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La Liga de Las Americas

Going to bat for 21: Roberto Clemente

By Arooj Ashraf, La Prensa Cleveland Correspondent

Roberto Clemente, a legendary Latino baseball player, mesmerized fans as a Pittsburgh Pirate during a career that spanned from 1955 to 1972. During that career, Clemente collected 3,000 hits, 12 Gold Glove Awards, a National League Most Valuable Player Award in 1966, and led his team to two World Series victories in 1960 and 1971.

Clemente died in a plane crash in 1972 trying to fly food and medical supplies to victims of a Nicaraguan earthquake from his native Puerto Rico.

However, it was off the field where he won many hearts with his humanitarian work and genuine desire to help his community and society. To honor his legacy a small campaign to retire Clemente’s number 21 is quickly gaining momentum among Latinos and béisbol fans.

Julio Pabón, CEO of Latino Sports, a South Bronx company, is one of the leading forces behind the movement. Pabón is the producer of the film, “Legacy of 21,” which highlights Clemente’s outstanding baseball career, impeccable character, and humanitarian work. The film is a tool to educate people about Clemente’s life and convince Major League Baseball to award him the greatest honor in baseball and retire his number 21.


Jackie Robinson, the first African-American to play major league baseball during the modern era, is the only player whose number has been retired for overcoming racism and opening the doors of equality in U.S.-American sports.

Pabón said by retiring number 21, baseball will set an example of an extraordinary man who excelled beyond the field to help his community and create a better society.

“It is interesting that a man who died in ‘73 is still influencing us in 2007,” he told a small audience gathered at the Hispanic Youth Center in Cleveland on Friday August 10, 2007. “The number 21 is a symbol of respect, dignity, and humanity,” said Felix Muñiz, director of the Hispanic Youth Center. The film screening was sponsored by the Hispanic Urban Minority Alcoholism and Drug Abuse Outreach Program Inc. (HUMADOP), and the Sister of Charity Foundation.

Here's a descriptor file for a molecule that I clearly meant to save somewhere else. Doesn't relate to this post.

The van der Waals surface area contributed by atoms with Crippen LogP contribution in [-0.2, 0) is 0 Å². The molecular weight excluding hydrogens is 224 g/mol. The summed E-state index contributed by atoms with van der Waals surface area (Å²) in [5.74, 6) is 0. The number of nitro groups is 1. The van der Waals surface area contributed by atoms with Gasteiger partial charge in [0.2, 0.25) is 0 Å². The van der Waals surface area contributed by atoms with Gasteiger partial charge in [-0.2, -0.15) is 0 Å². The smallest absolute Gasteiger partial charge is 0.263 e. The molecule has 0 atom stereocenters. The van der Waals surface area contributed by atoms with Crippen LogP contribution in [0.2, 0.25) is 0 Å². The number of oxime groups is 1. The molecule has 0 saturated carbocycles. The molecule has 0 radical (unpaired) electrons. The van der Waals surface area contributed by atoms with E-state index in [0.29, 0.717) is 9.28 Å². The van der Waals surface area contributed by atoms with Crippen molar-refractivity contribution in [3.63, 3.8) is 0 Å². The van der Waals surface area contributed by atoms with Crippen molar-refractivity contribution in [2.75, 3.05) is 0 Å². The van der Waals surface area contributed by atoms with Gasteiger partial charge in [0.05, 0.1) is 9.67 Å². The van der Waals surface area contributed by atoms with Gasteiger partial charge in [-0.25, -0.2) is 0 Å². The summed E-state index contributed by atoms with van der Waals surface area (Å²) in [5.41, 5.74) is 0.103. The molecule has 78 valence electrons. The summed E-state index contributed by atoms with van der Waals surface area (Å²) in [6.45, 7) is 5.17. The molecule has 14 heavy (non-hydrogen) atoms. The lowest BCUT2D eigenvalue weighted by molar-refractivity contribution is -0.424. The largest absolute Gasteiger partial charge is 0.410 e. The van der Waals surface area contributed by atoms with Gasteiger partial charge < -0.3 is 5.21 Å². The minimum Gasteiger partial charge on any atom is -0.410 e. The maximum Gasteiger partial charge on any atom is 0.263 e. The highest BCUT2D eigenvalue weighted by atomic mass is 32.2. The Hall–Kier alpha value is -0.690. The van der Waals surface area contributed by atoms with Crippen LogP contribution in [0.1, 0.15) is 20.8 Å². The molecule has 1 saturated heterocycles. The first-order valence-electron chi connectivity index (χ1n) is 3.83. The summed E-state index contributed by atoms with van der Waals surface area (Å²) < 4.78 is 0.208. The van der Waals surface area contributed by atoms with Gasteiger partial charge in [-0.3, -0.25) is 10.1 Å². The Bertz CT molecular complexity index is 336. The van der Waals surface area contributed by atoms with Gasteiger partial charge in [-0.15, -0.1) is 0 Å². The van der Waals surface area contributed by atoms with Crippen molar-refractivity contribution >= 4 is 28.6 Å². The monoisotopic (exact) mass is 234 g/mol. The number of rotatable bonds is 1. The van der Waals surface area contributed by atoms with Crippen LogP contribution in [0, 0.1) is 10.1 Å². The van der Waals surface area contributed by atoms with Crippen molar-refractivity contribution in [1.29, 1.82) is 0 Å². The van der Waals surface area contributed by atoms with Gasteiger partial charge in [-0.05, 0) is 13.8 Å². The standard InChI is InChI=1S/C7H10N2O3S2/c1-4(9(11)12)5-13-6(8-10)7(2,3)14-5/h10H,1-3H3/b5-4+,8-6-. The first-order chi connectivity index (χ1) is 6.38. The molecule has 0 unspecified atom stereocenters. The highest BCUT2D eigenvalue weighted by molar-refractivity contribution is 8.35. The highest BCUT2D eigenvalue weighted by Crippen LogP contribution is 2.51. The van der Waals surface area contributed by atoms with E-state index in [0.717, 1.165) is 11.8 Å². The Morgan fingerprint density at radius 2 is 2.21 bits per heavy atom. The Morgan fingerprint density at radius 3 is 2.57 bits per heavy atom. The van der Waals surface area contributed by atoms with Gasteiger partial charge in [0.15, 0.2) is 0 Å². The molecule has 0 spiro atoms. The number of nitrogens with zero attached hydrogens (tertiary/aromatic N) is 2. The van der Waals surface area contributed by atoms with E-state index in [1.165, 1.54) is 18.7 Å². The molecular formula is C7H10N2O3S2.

“This is a project of love,” Pabón said of the film, which received a standing ovation from the audience. The movie was completed in seven months with the help of many Latino musicians, translators, and talented volunteers who contributed their time, cutting the budget from $80,000 to $40,000.


“I guarantee you, we will retire this number because there is something special here,” he said.

Pabón has traveled to a dozen cites showing the movie and getting petitions signed. The signatures have not been tallied but Pabón has a vision. “I would like to see so many petitions that we would need a van to deliver them,” he said.

Members of the New York Yankees solidified their support for the movement by personally signing the petition. “I made copies and framed the original,” said Pabón. He likes to show it to competing teams to rally their support for the Retire 21 Movement.

Clemente’s Pirates have not gotten involved with the campaign. Nor has there been a screening of this film in Pittsburgh.

All film screenings are free but donations from $2.10 to $21,000 are welcome to support the ‘Going to Bat for 21’ campaign. The money is used to create promotional materials and to compensate contributors who made the film possible.

“If we as a community can come together to retire a number, then we can do something to fight AIDS, combat teenage pregnancies, and the high school dropout rate,” he said.

The Clemente family is not part of the campaign but they support the movement, said Pabón. He plans to take the campaign to a national level and is negotiating an advertorial in the New York Times Oct. 2007.

To learn more about the campaign and to sign petitions visit www.retire21.org


¡“Ya, es Tiempo”!

Editor’s Note: In the photo on page 1 in La Prensa are, L-R: Carlos I. Ramos, Executive Director of HUMADAOP, Julio Pabón, C.E.O. of Latino Sports, and Luis. A. Gómez, Congressional Staff for Dennis Kucinich.





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